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The New York Times Editorial
July 20, 2005
Scrutinizing John Roberts
The American people know little about Judge John Roberts, other than that President Bush is nominating him to fill Sandra Day O'Connor's seat on the Supreme Court. But in the coming weeks that should change. The Senate has a duty to scrutinize his background and to question him closely at his confirmation hearings about substantive areas of the law. If he is a mainstream conservative in the tradition of Justice O'Connor, he should be confirmed. But if on closer inspection he turns out to be an extreme ideologue with an agenda of stripping away important rights, he should not be.
Judge Roberts is a member of the United States Court of Appeals for the District of Columbia Circuit, and before that he was a lawyer in the administrations of President Ronald Reagan and the first President George Bush. Compared with many of the possible nominees whose names have been circulating, he has a thin record on controversial subjects. This may have helped him win the nomination because it gives the other side so little to work with. But it also puts a greater burden on the Senate to determine what kind of justice he would be.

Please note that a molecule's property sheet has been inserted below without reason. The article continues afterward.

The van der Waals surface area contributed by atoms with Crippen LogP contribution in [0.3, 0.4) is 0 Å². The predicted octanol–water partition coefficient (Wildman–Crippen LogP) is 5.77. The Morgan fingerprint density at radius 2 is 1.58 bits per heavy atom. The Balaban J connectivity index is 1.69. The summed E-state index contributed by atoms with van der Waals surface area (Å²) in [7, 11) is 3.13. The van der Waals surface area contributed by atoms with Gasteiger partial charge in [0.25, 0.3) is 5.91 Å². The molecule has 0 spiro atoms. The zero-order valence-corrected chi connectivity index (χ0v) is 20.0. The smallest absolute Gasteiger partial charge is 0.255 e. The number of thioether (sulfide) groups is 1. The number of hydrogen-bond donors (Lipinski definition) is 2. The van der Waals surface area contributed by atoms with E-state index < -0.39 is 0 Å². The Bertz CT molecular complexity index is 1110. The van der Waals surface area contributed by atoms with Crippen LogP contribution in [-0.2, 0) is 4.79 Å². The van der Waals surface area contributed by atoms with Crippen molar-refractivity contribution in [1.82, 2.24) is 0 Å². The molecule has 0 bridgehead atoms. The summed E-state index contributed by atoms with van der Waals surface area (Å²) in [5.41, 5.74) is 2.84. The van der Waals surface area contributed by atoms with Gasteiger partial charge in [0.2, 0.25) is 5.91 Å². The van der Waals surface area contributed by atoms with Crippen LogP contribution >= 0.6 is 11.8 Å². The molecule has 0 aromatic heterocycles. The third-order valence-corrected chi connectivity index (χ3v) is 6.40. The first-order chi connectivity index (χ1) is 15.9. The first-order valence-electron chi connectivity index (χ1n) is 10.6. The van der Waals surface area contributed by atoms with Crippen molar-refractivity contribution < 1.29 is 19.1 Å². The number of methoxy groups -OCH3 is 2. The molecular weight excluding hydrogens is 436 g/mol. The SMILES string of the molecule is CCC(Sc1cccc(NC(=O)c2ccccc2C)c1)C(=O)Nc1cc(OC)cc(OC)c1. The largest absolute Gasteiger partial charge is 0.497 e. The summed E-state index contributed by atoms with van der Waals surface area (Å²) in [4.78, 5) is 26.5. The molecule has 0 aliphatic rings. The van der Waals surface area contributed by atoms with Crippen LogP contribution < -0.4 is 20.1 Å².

One of the most important areas for the Senate to explore is Judge Roberts's views on federalism - the issue of how much power the federal government should have. The far right is on a drive to resurrect ancient, and discredited, states' rights theories. If extremists take control of the Supreme Court, we will end up with an America in which the federal government is powerless to protect against air pollution, unsafe working conditions and child labor. There are reasons to be concerned about Judge Roberts on this score. He dissented in an Endangered Species Act case in a way that suggested he might hold an array of environmental laws, and other important federal protections, to be unconstitutional.
There are also serious questions about the attitude of Judge Roberts toward abortion rights. As a lawyer in the first President Bush's administration, he helped write a brief arguing that Roe v. Wade should be overturned.
President Bush did the country a service by making his nomination early enough for the Senate to have ample time to investigate the judge's record and hold hearings. The leaders in both parties should resist any pressures to move quickly. It would be irresponsible to take a position on the nomination of Judge Roberts until his background is carefully reviewed, and until senators have a chance to question him at length. The nomination of a new Supreme Court justice is a great moment for the nation, providing new vigor to a great American institution. The entire country has a stake in the outcome.
by alfayoko2005 | 2005-07-20 18:05